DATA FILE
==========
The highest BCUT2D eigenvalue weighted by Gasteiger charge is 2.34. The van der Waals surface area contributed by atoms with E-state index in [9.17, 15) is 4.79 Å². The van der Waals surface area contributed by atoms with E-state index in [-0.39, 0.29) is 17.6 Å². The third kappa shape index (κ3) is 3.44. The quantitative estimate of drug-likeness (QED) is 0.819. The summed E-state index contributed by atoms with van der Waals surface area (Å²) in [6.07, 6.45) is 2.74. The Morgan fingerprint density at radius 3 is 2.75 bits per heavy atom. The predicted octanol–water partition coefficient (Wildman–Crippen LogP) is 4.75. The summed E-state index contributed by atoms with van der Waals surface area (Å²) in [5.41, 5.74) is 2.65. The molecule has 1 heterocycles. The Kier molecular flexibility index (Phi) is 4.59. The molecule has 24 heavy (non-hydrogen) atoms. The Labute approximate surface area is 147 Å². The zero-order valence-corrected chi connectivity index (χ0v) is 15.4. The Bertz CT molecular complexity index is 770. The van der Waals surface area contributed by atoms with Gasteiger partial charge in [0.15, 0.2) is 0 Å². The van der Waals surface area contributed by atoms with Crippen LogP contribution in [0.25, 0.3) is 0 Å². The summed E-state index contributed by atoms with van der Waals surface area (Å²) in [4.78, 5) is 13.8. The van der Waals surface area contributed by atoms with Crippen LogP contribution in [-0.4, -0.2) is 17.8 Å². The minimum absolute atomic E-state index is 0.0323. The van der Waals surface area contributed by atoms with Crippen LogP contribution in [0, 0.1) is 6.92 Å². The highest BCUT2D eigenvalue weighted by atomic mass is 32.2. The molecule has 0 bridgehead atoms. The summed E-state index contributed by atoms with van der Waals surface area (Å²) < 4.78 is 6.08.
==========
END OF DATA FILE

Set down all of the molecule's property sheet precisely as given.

The highest BCUT2D eigenvalue weighted by Gasteiger charge is 2.34. The van der Waals surface area contributed by atoms with E-state index in [9.17, 15) is 4.79 Å². The van der Waals surface area contributed by atoms with E-state index in [-0.39, 0.29) is 17.6 Å². The third kappa shape index (κ3) is 3.44. The quantitative estimate of drug-likeness (QED) is 0.819. The summed E-state index contributed by atoms with van der Waals surface area (Å²) in [6.07, 6.45) is 2.74. The Morgan fingerprint density at radius 3 is 2.75 bits per heavy atom. The predicted octanol–water partition coefficient (Wildman–Crippen LogP) is 4.75. The summed E-state index contributed by atoms with van der Waals surface area (Å²) in [5.41, 5.74) is 2.65. The molecule has 1 heterocycles. The Kier molecular flexibility index (Phi) is 4.59. The molecule has 24 heavy (non-hydrogen) atoms. The Labute approximate surface area is 147 Å². The zero-order valence-corrected chi connectivity index (χ0v) is 15.4. The Bertz CT molecular complexity index is 770. The van der Waals surface area contributed by atoms with Gasteiger partial charge in [0.15, 0.2) is 0 Å². The van der Waals surface area contributed by atoms with Crippen LogP contribution in [0.25, 0.3) is 0 Å². The summed E-state index contributed by atoms with van der Waals surface area (Å²) in [4.78, 5) is 13.8. The van der Waals surface area contributed by atoms with Crippen LogP contribution in [-0.4, -0.2) is 17.8 Å². The minimum absolute atomic E-state index is 0.0323. The van der Waals surface area contributed by atoms with Crippen LogP contribution in [0, 0.1) is 6.92 Å². The highest BCUT2D eigenvalue weighted by atomic mass is 32.2. The molecule has 0 bridgehead atoms. The summed E-state index contributed by atoms with van der Waals surface area (Å²) < 4.78 is 6.08.